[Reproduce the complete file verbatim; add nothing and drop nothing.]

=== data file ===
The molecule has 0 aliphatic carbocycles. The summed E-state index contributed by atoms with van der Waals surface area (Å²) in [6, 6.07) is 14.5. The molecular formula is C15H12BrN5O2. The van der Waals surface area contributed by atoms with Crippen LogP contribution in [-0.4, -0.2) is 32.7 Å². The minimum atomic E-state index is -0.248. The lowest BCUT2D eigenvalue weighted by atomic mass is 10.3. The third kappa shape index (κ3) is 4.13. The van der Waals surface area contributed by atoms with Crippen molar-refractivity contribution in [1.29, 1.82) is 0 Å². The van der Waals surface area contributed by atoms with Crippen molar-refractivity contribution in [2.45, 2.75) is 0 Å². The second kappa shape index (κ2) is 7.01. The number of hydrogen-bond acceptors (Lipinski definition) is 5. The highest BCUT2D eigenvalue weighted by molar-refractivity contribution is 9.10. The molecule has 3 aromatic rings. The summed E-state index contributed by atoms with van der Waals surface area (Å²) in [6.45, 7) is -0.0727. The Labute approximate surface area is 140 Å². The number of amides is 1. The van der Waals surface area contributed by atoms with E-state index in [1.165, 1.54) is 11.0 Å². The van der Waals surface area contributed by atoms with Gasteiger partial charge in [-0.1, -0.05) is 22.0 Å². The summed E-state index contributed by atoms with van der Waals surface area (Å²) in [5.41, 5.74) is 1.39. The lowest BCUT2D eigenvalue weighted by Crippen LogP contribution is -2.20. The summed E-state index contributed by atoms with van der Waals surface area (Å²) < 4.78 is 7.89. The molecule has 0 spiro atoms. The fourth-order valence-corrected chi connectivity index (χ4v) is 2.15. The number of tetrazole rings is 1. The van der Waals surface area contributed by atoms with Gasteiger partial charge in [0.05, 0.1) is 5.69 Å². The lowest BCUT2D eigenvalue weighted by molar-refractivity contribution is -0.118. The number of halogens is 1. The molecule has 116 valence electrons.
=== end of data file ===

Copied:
The molecule has 0 aliphatic carbocycles. The summed E-state index contributed by atoms with van der Waals surface area (Å²) in [6, 6.07) is 14.5. The molecular formula is C15H12BrN5O2. The van der Waals surface area contributed by atoms with Crippen LogP contribution in [-0.4, -0.2) is 32.7 Å². The minimum atomic E-state index is -0.248. The lowest BCUT2D eigenvalue weighted by atomic mass is 10.3. The third kappa shape index (κ3) is 4.13. The van der Waals surface area contributed by atoms with Crippen molar-refractivity contribution in [1.29, 1.82) is 0 Å². The van der Waals surface area contributed by atoms with Crippen molar-refractivity contribution in [2.45, 2.75) is 0 Å². The second kappa shape index (κ2) is 7.01. The number of hydrogen-bond acceptors (Lipinski definition) is 5. The highest BCUT2D eigenvalue weighted by molar-refractivity contribution is 9.10. The molecule has 3 aromatic rings. The summed E-state index contributed by atoms with van der Waals surface area (Å²) in [6.45, 7) is -0.0727. The Labute approximate surface area is 140 Å². The number of amides is 1. The van der Waals surface area contributed by atoms with E-state index in [1.165, 1.54) is 11.0 Å². The van der Waals surface area contributed by atoms with Gasteiger partial charge in [-0.1, -0.05) is 22.0 Å². The summed E-state index contributed by atoms with van der Waals surface area (Å²) in [5.41, 5.74) is 1.39. The lowest BCUT2D eigenvalue weighted by Crippen LogP contribution is -2.20. The summed E-state index contributed by atoms with van der Waals surface area (Å²) < 4.78 is 7.89. The molecule has 0 spiro atoms. The fourth-order valence-corrected chi connectivity index (χ4v) is 2.15. The number of tetrazole rings is 1. The van der Waals surface area contributed by atoms with Gasteiger partial charge in [0.05, 0.1) is 5.69 Å². The lowest BCUT2D eigenvalue weighted by molar-refractivity contribution is -0.118. The number of halogens is 1. The molecule has 116 valence electrons.